Amelia Sachiko came into our lives different from her brothers. She was my first caesarean birth, and while I would normally request to walk to my birthing room, with Sachiko I welcomed the wheelchair as I prayed to calm my anxious heart and trembling legs. Perhaps subconsciously I knew this was going to be a special child, even at birth.
My husband Chips and I run a swim school. Two weeks before giving birth we had met with a developmental doctor, a family friend, to ask for advice as we had encountered more students with special needs at our school. With safety always our utmost concern, we wanted to know how best to address their needs. It was a sign. Two weeks later, on our 7th wedding anniversary, Sachiko came along with an extra chromosome.
It was a shock, to say the least, and most trying as we waited for confirmation from her blood test (the unknown always is), but somehow I knew even at first sight, as a mama always does, there was something different.
It was hard and scary because we had no idea we were going to have a child with Down Syndrome. We cried a lot in the beginning, and the tears came from a place of fear of the unknown. We didn’t know what Down Syndrome meant, or what the implications were. We were caught off-guard, but we also knew in hindsight that God had been preparing us for this journey.
Five years later, here we are. There are so many miracles to share surrounding Sachiko’s birth – she is God’s perfect gift to us. We are blessed.
She is a bundle of joy and mischief rolled into one. She has been the collective household therapy during the time of Covid-19, bringing so much healing just by her presence. She gives her affection so freely, innocently, and lovingly. When we walk around the village, Sachiko always says “Hi!” with a wave and a beaming smile to the guards, or to anyone she passes by. Such a simple gesture brings so much joy. We all love to swim with Sachiko because she is a fish just like her mama. She can be in the water for hours!
As a family, we are immensely close. We are blessed with three wildly affectionate and athletic kids. Noah is 10, Elijah is 8 and Sachiko is 4. The boys are passionate about soccer, while Sachiko loves the water. We all still sleep together in one room, and that should tell you a lot! At home, I’m the ‘bad cop’ or disciplinarian, while Chips is the ‘big kid’ who plays soccer with the boys, does Zumba, and sings princess songs with Sachiko.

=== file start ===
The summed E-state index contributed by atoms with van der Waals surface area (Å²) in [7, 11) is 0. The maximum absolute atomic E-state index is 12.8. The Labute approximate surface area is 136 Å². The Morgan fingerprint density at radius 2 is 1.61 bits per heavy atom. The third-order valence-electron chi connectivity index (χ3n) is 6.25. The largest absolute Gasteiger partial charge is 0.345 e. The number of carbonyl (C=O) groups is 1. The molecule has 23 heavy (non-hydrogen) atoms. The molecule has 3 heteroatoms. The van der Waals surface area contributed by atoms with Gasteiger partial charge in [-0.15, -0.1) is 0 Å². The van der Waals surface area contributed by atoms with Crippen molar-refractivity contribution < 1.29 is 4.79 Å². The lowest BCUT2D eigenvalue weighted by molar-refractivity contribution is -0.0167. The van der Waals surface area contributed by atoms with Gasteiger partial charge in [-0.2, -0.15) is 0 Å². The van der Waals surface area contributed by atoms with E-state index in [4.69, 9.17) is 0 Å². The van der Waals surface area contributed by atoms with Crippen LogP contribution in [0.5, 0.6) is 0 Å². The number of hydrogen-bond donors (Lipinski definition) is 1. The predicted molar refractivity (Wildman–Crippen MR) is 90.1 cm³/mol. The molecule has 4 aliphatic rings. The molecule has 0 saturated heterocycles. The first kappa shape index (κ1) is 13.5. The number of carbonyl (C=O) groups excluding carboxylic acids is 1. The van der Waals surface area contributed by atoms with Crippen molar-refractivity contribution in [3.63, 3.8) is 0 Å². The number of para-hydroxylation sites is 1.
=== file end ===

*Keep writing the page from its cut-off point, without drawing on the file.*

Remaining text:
We told the boys about Sachiko’s condition as soon as they were able to comprehend. They know she has Down Syndrome, but they don’t think anything of it. She’s just their sister. They help out with little things like occasionally reminding Sachiko not to stick her tongue out.
They are typical boys and play rough with each other. They don’t treat Sachiko any differently. In fact, she is totally able to hold her own, and sometimes we find Elijah crying because she had bitten him or pounced on him. The boys are her best friends and therapy. She sees them climb the bunk bed and just follows right behind. They are really good brothers to her, though I think in the end, she may be the ‘boss’!
We are fortunate that so far, we have not encountered any uncomfortable situations when taking Sachiko out or introducing her to other families and children.
People sometimes ask what challenges I face raising Sachiko, and my answer is it’s not that scary. In fact, she brings so much joy, love and healing. Do not underestimate her capabilities. I don’t know what the future has in store for her, but I am determined to expose her to the same opportunities as her brothers are. Raising each child is an adventure, typical or atypical. You mustn’t compare, and you will appreciate every milestone that much more.
Ever since Sachiko came into our lives I knew Chips and I would eventually be doing something for children with special needs. When I accepted the position of Board Chair with Special Olympics in the Philippines recently, it just felt right. As a former competitive swimmer and Olympian, sports has impacted my life tremendously. It opened doors and has led me to my current role as a television host and leader in a sports organization. It was a merging of two worlds close to my heart.
I want to see more athletes with intellectual disabilities pursuing their dreams in sports and beyond, alongside their typical friends. I want to see teams, schools, organizations and companies welcoming all abilities, suspending whatever preconceived notions they might have, to treat others the way they would want to be treated.
My message to the parents of children with disabilities is to share the beauty of our children with others. Don’t hide them. Don’t be ashamed of them. Show that with a little help and effort our children can do wonders, and contribute to the good of all mankind. I heard recently, that children with intellectual disabilities are not an obligation, but an inspiration for all. How true.